How two different blocks can be made from the same pieces.
The multitude of setting options.
A third block.
Actually, youall came up with a lot more!
I hope those who played along have enjoyed the exercise. It was fun to see your guesses along the way. A couple of you were close in expecting there to be positive and negative results. So without further ado ... ta-dah:
THE FINAL SOLUTION
Each block is constructed from four units: Two rail units, one large triangle square, and one 4-patch unit. Pay close attention to the orientation of the triangle squares. Assemble like a 4-patch, sewing a rail unit to the 4-patch unit and the large triangle square to a rail unit. Press toward the rail units. Spin the final seam (or press open).
For Block A be sure to use the rail units that are pressed toward the light fabric. If you spun the seams in Clue 5 as recommended, these rail units should nest with the 4-patch seams. And just like the construction of the 4-patch units, as a double-check, you should never be sewing the same fabric together.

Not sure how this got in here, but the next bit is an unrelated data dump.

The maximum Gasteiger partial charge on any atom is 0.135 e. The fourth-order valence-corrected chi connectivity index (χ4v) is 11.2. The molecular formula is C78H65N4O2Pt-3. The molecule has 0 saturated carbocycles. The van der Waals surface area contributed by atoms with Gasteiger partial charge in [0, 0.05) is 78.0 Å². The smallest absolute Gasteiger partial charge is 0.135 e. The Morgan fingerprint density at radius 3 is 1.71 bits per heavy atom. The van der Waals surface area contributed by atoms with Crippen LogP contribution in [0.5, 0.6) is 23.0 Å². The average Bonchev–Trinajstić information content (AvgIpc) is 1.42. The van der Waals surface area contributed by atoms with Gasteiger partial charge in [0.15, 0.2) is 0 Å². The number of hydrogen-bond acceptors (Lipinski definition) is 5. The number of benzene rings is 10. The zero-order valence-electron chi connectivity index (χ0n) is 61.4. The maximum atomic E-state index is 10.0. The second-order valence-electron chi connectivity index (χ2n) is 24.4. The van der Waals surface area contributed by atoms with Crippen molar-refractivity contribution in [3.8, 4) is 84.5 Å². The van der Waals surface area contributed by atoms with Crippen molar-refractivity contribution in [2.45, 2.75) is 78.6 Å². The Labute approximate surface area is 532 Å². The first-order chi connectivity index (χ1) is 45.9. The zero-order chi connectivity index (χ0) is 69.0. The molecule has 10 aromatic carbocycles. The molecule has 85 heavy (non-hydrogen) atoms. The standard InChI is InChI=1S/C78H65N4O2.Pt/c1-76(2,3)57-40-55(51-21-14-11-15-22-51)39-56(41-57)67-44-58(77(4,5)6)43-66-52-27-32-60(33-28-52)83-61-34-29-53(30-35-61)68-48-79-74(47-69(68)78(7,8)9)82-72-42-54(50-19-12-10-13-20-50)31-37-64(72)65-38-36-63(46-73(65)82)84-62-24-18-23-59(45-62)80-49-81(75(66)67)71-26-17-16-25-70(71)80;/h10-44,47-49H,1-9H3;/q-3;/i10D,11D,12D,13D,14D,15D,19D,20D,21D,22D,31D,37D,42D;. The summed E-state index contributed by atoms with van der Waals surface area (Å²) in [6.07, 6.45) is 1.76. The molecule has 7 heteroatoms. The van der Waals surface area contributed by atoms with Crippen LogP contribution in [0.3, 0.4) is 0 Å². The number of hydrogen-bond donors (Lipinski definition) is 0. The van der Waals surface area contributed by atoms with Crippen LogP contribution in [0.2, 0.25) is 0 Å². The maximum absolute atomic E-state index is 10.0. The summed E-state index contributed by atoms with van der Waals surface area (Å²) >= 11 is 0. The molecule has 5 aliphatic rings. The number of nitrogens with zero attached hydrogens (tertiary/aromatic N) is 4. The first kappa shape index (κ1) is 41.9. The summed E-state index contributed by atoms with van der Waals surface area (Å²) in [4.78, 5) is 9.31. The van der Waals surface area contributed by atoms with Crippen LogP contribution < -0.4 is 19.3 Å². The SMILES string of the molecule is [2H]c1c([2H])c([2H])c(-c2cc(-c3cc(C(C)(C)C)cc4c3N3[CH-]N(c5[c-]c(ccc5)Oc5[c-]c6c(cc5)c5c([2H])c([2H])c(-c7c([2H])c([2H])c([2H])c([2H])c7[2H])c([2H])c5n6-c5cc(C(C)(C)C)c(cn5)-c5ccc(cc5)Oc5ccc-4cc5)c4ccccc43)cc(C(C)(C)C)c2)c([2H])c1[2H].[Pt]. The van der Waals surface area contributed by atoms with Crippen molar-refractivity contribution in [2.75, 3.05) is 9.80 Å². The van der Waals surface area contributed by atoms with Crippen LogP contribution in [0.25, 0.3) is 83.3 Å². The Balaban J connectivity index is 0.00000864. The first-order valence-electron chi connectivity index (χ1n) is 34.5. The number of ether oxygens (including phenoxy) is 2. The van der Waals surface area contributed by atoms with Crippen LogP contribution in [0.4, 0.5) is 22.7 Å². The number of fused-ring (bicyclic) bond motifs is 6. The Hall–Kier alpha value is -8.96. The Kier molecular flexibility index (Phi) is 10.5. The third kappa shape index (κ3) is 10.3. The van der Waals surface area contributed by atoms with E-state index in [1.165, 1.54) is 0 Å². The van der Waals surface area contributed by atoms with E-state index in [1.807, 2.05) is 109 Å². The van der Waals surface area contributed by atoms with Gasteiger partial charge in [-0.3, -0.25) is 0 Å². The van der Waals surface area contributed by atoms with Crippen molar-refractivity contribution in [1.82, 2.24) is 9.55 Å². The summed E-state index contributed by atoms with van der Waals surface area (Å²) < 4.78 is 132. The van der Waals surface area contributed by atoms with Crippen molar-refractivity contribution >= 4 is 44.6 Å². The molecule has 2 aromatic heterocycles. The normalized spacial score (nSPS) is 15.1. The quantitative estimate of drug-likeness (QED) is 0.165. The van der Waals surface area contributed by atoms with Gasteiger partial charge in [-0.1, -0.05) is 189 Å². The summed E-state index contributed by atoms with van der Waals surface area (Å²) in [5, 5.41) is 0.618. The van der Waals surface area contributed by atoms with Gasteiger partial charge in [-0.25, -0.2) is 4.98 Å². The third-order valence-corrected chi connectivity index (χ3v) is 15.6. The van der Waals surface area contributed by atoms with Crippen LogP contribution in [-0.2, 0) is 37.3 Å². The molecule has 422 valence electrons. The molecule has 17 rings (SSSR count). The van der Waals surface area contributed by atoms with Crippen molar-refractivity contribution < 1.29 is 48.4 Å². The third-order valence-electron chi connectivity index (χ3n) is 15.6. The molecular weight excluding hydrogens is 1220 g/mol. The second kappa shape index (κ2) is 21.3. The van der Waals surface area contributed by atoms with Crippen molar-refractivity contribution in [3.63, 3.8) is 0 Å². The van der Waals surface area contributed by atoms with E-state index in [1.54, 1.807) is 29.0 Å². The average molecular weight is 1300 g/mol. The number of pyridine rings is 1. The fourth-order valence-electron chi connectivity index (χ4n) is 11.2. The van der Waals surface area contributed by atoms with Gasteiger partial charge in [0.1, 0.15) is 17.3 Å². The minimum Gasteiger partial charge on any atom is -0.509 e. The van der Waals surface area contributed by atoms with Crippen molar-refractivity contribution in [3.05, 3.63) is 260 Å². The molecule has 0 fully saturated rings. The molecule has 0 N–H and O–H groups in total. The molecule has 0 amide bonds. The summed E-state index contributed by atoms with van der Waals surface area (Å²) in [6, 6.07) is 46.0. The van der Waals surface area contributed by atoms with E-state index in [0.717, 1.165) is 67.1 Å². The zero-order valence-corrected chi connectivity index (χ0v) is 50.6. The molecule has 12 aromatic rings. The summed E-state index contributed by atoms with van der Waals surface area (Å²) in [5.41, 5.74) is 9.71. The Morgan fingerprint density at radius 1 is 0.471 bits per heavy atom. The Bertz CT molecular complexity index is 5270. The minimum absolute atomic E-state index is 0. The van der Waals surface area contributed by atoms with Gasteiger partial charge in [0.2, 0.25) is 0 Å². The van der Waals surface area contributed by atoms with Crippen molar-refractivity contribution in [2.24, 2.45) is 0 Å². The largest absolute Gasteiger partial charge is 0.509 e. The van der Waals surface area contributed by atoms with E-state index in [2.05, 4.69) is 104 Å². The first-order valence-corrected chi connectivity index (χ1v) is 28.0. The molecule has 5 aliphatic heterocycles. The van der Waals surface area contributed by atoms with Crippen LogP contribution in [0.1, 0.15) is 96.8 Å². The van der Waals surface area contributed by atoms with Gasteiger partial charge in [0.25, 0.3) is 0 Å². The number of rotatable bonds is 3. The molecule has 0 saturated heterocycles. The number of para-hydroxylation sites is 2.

Again, pay close attention to the orientation of the triangle squares. Assemble like a 4-patch, sewing a rail unit to the 4-patch unit and the large triangle square to a rail unit. Press toward the rail units. Spin the final seam.
Why spin the seams? When you spin the seams of a 4-patch construction, you can orient your block in any direction and it will automatically nest with the next block. You're skeptical, I know. But try it, it works! I will say that, depending on how you assemble the blocks into a quilt, the seams where rail units meet end-to-end may not nest. In that case I flip the seam at the intersection and press the seam into submission.
As I said before, you could make a quilt from all A blocks or all B blocks, but the more interesting construction comes from alternating A and B. Because of the strong diagonal of the blocks, you can do just about anything you could do with a plain HST or a light/dark log cabin block.
For example, Furrows (or is this Sunshine and Shadows?):
Or how about Barn Raising:
Shift and twist a few blocks and you get this:
Or the reverse:
Check back tomorrow to see a finished quilt (not this one, though) and learn about the bonus block.
To give credit where credit is due, this mystery was inspired by a block called Hopkins Square in Judy Hopkins' book 501 Rotary-Cut Quilt Blocks
(Martingale & Company, Woodinville, WA, 2008).
And if you want more setting inspiration, check out Judy
Martin’s Log Cabin Quilt Book (Crosley-Griffith Pub. Co., Inc., Grinnell, IA, 2007).
I hope you had fun and I would love, Love, LOVE to see pictures of any finished quilts.